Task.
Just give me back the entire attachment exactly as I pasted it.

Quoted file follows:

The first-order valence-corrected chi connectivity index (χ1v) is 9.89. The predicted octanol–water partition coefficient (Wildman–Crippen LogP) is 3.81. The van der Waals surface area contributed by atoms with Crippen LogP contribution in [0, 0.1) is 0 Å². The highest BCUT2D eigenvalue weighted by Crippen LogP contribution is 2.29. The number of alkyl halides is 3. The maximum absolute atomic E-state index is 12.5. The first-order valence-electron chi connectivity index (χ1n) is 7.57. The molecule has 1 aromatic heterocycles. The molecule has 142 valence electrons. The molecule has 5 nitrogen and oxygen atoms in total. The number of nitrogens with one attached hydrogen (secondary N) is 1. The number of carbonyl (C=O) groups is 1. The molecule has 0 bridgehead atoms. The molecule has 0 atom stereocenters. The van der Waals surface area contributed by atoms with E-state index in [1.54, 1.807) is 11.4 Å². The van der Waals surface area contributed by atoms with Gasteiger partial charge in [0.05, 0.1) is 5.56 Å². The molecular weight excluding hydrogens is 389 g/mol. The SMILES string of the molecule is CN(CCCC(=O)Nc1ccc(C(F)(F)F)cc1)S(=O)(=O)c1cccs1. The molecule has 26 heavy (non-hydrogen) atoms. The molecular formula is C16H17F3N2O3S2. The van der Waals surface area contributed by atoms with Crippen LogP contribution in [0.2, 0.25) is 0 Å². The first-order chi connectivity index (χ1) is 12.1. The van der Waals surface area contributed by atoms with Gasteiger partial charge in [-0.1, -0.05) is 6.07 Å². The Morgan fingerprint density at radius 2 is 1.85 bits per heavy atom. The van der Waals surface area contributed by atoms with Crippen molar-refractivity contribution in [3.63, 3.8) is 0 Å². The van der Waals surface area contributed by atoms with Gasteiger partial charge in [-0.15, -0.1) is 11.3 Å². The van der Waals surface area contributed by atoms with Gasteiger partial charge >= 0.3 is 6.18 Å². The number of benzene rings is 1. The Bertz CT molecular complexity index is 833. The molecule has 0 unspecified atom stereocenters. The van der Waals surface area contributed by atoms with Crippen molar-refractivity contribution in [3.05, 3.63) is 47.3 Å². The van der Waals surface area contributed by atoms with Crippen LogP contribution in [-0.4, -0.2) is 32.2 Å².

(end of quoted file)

The first-order valence-corrected chi connectivity index (χ1v) is 9.89. The predicted octanol–water partition coefficient (Wildman–Crippen LogP) is 3.81. The van der Waals surface area contributed by atoms with Crippen LogP contribution in [0, 0.1) is 0 Å². The highest BCUT2D eigenvalue weighted by Crippen LogP contribution is 2.29. The number of alkyl halides is 3. The maximum absolute atomic E-state index is 12.5. The first-order valence-electron chi connectivity index (χ1n) is 7.57. The molecule has 1 aromatic heterocycles. The molecule has 142 valence electrons. The molecule has 5 nitrogen and oxygen atoms in total. The number of nitrogens with one attached hydrogen (secondary N) is 1. The number of carbonyl (C=O) groups is 1. The molecule has 0 bridgehead atoms. The molecule has 0 atom stereocenters. The van der Waals surface area contributed by atoms with E-state index in [1.54, 1.807) is 11.4 Å². The van der Waals surface area contributed by atoms with Gasteiger partial charge in [0.05, 0.1) is 5.56 Å². The molecular weight excluding hydrogens is 389 g/mol. The SMILES string of the molecule is CN(CCCC(=O)Nc1ccc(C(F)(F)F)cc1)S(=O)(=O)c1cccs1. The molecule has 26 heavy (non-hydrogen) atoms. The molecular formula is C16H17F3N2O3S2. The van der Waals surface area contributed by atoms with Crippen LogP contribution in [0.2, 0.25) is 0 Å². The first-order chi connectivity index (χ1) is 12.1. The van der Waals surface area contributed by atoms with Gasteiger partial charge in [-0.1, -0.05) is 6.07 Å². The Morgan fingerprint density at radius 2 is 1.85 bits per heavy atom. The van der Waals surface area contributed by atoms with Crippen molar-refractivity contribution in [3.63, 3.8) is 0 Å². The van der Waals surface area contributed by atoms with Gasteiger partial charge in [-0.15, -0.1) is 11.3 Å². The van der Waals surface area contributed by atoms with Gasteiger partial charge >= 0.3 is 6.18 Å². The number of benzene rings is 1. The Bertz CT molecular complexity index is 833. The molecule has 0 unspecified atom stereocenters. The van der Waals surface area contributed by atoms with Crippen molar-refractivity contribution in [3.05, 3.63) is 47.3 Å². The van der Waals surface area contributed by atoms with Crippen LogP contribution in [-0.4, -0.2) is 32.2 Å².